New Manager Survival Guide: 3 Things To Do In Your First Week

by Ben Richardson
16th September 2019    
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Congratulations on your promotion to manager.

Now you need to make a success of your promotion, with a small group of people who will be looking to you for guidance and leadership.

After the usual first-day tasks of meeting your team (if you don’t already know them), learning everyone’s names and setting out your plans for the future of your team, the next obstacle is making a success of your first week as a new manager.

For more on how to make a success of your first day as a new manager see the first article in this series.

Don’t think that you won’t make mistakes. It’s a tough transition and making mistakes is pretty much guaranteed. Don’t let this put you off though. Every boss every has had to make the transition and most have learned how to be good managers.

Remember there is no shame in making a mistake so long as you learn from it. It’s only repeating mistakes that is an issue.

Don’t worry if you are open and honest your new team will be far more understanding than you think. They will see that it was an honest mistake, recognize it as such and forget about it.

Given that most people don’t receive any new manager training, let’s look at a few tips to make a success of your first week.

#1 Observe

Firstly, you will be surrounded by managers. Almost every organisation has a series of them.

Practice watching them and start to learn from them. Observe how they interact with their team.

Good or bad, you can learn from anyone. From some, you will learn what to do, and from others, you learn what not to do!

Secondly, keep an eye on your team. Learn how the different members of your team interact with each other. In order to lead well, you will need to try to understand your team members and what makes them tick. Hopefully, you will already have set up one-to-one meetings with them so that you can get to know them.

Really understanding them will take time but by getting into the habit of noting how they interact with each other you will begin to build up an understanding of how they work.

#2 Set An Example

Whether you like it or not you are now ‘in the spotlight’.

Your behaviour will be watched and noticed by your team so you need to think about the example that you are setting for them.

Whatever your personal style you need to start by getting the basics right. Leading by example is a great way to get people to start changing their behaviour.

If you’re not punctual you can’t expect them to be. So if at all possible try not to be late for a meeting and make people wait.

Ideally, you will be there 5 minutes early ready to go but don’t worry if you’re going to be late.

People understand that sometimes things happen which are beyond your control, just make sure to call ahead and let them know in good time.

This applies in all areas from dress and behaviour through to hitting goals and managing performance. Before you can expect your team to not gossip, you must make sure that you don’t involve yourself in gossip.

#3 Treat Everyone The Same

As a manager people need to be confident that you will be open and fair no matter who they are. They need to understand that you won’t have ‘favourites’ and will treat them all in the same way.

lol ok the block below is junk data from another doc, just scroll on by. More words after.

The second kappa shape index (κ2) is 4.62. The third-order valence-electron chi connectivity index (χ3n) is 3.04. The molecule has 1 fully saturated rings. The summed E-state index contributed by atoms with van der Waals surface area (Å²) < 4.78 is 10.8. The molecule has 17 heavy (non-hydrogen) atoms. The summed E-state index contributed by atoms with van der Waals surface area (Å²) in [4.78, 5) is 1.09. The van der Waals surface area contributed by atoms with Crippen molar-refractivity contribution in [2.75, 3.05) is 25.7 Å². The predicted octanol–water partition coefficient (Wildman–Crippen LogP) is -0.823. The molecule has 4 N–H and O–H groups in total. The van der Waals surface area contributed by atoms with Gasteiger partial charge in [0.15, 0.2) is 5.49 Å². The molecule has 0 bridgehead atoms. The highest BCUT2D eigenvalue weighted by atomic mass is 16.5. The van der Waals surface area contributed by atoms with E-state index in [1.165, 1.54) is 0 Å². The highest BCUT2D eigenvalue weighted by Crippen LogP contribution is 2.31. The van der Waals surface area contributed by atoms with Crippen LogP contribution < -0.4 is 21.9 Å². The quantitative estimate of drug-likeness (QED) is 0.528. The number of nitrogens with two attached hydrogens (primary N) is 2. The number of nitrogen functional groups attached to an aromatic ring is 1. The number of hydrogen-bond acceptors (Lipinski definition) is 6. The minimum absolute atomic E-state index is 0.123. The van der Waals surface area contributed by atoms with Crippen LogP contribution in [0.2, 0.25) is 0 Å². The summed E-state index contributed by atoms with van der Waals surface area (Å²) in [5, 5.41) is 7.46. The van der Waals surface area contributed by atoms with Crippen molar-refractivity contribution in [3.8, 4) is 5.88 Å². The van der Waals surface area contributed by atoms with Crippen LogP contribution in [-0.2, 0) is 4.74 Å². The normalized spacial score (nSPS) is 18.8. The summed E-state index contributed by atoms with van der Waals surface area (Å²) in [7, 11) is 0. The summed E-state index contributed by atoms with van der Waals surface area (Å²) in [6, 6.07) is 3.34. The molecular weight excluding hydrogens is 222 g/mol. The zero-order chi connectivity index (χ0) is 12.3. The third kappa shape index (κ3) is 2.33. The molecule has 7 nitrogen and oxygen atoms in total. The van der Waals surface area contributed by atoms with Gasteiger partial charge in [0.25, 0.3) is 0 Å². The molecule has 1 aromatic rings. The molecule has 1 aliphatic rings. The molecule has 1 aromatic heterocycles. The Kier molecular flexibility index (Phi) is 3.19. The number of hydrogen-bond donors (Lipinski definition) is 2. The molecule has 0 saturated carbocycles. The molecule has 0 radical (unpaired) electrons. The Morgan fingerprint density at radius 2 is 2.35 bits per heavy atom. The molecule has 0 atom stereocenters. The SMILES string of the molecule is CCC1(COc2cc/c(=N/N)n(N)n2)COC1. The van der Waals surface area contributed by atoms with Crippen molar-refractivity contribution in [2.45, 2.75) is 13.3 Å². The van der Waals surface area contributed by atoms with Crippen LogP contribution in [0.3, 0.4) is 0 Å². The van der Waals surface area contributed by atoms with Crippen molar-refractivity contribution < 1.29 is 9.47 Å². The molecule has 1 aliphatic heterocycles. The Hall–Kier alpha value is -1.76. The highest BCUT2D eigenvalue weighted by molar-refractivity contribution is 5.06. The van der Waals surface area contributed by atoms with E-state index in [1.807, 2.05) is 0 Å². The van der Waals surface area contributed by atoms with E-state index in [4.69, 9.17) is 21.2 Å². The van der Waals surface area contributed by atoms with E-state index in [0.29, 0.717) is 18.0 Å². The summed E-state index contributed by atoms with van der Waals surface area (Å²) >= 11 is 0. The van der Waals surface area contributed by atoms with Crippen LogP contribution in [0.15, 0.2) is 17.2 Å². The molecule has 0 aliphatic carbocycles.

This doesn’t mean that you can’t socialize with your team or have lunch with them but make sure to be fair. If you go for lunch with some of the team make sure to have lunch with other members at other times. Perhaps even have a ‘rota’ so that you go for lunch with someone different in your team each week.

Many people are promoted to their managerial position within the teams that they were a part of before the promotion, and this can cause particular issues.

It isn’t unusual for someone else in your team to have wanted the promotion that you were given. Perhaps before you were promoted you used to socializing with some of your team but not all of them.

In this case, you need to be especially careful to be clear that you’re not favouring anyone over anyone else.

#4 Don’t Make Sudden, Unexpected Changes

Often new managers want to show their talent for management by making wholesale changes and ‘putting their stamp’ on their team.

If things are going wrong you may need to move fast but in general, this is the wrong approach, especially when you are still learning.

If you want your team to enjoy working for you they need to feel that you will listen to and understand their perspective before making a big decision. You won’t always agree with them but you will respect their opinion and seek it out.

If you feel that there are issues that need addressing you should speak to your team about it. Ask for their opinion and suggestions on the best way forward. Take a day or two to reflect and go back with more questions if you’re still not clear. If you don’t ask for their opinion you are telling them that you don’t value their opinion.

You will probably learn a huge amount and may well alter your decision slightly. You’ll also have a team that will be much more bought into you as a manager and your changes regardless of the decision that you ultimately take.

Line management is about getting the best from your team as a group. Learning how to seek clear feedback and opinions from your team will make your transition to line manager go much more smoothly.

This is part two of our three part series for new managers. You can find part one here and part three here.